The Canadian Press
TORONTO -- Joe Doerksen isn't sure what all the fuss is about. As far as the mixed martial arts fighter is concerned, his sport is no more dangerous than most other high-contact contests and might even be safer than many recreational pursuits.
"Ridiculous" is how the 11-year veteran of cage-fighting describes a call by the B.C. Medical Association to have mixed martial arts bouts banned in Canada.
The doctors group wants its national body, the Canadian Medical Association, to consider a resolution at its annual meeting next week that would seek to deliver a knock-out punch to the popular sporting event in Canada.
The CMA has been advocating for a ban on amateur and professional boxing since 2001. But the organization has no policy on MMA and won't comment on the B.C.-sponsored resolution, which may come before delegates -- or not.
Still, BCMA president Dr. Ian Gillespie is counting on the issue being discussed at the Niagara Falls, Ont., meeting, because he believes MMA is an inherently dangerous sport that could lead to catastrophic injuries among participants.
"MMA fighting, like boxing, is distinct from many other sports in that the basic intent of the fighter is to cause harm in order to incapacitate his or her opponent," Gillespie said from Vancouver. "And what distinguishes MMA fighting from boxing is the use of various techniques to do so that aren't limited to punching, and there may be the presence of fewer safety rules."
"For instance, allowing a fighter to continue to attack when his or her opponent is down."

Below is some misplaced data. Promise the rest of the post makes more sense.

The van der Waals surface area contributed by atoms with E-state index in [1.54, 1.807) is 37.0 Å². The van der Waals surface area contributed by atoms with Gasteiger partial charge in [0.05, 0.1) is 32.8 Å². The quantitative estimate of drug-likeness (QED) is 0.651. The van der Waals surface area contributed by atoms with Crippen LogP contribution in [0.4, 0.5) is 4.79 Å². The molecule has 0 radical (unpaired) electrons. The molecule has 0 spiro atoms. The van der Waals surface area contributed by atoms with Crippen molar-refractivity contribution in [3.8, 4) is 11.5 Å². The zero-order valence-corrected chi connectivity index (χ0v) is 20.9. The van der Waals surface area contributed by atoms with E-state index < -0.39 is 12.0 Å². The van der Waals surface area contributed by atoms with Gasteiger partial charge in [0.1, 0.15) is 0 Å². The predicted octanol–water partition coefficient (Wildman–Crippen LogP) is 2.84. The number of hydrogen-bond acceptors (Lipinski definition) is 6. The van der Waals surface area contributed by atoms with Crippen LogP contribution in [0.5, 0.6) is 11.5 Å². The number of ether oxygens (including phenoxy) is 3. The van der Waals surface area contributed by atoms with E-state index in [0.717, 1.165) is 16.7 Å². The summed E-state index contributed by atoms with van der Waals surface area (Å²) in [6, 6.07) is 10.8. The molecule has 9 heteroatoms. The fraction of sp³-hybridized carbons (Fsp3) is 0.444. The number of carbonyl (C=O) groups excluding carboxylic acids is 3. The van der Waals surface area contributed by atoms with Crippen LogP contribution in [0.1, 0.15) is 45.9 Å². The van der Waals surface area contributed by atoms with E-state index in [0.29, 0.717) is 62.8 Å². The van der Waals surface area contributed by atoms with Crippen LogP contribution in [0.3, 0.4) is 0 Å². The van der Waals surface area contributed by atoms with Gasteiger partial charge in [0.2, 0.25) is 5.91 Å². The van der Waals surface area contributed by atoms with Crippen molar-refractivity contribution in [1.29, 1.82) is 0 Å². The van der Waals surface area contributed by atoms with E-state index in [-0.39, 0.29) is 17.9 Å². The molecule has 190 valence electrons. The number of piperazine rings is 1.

MMA fighters employ a combination of eight martial arts techniques, including boxing, kick boxing, karate, judo and wrestling. The object is to win by knockout, technical knockout or an opponent's submission.
Punches and kicks to parts of the head and body are hallmarks of the rough and tumble bouts, as are choke and arm holds that can cause an opponent to lose consciousness or cause joint damage. Pummelling the back of the head, the spine or groin of an opponent is a definite no-no, but a blow to the temple would be a legitimate hit.
And the risk of concussion -- particularly multiple concussions over time -- is the injury that most worries doctors.
link to entire article http://www.tsn.ca/mma/story/?id=331037
With the major announcement that MMA will be sanctioned in Ontario will CMA cause any problems or even worse get MMA in Canada banned? CMA has been trying to ban boxing since 2001 and though they had little success MMA is a sport with many critics and stopping something that has not been established they may have more success with. I can't see them stopping the bigger organizations myself? But with new regulations the smaller organizations may not be able to afford the cost that may come from new regulations?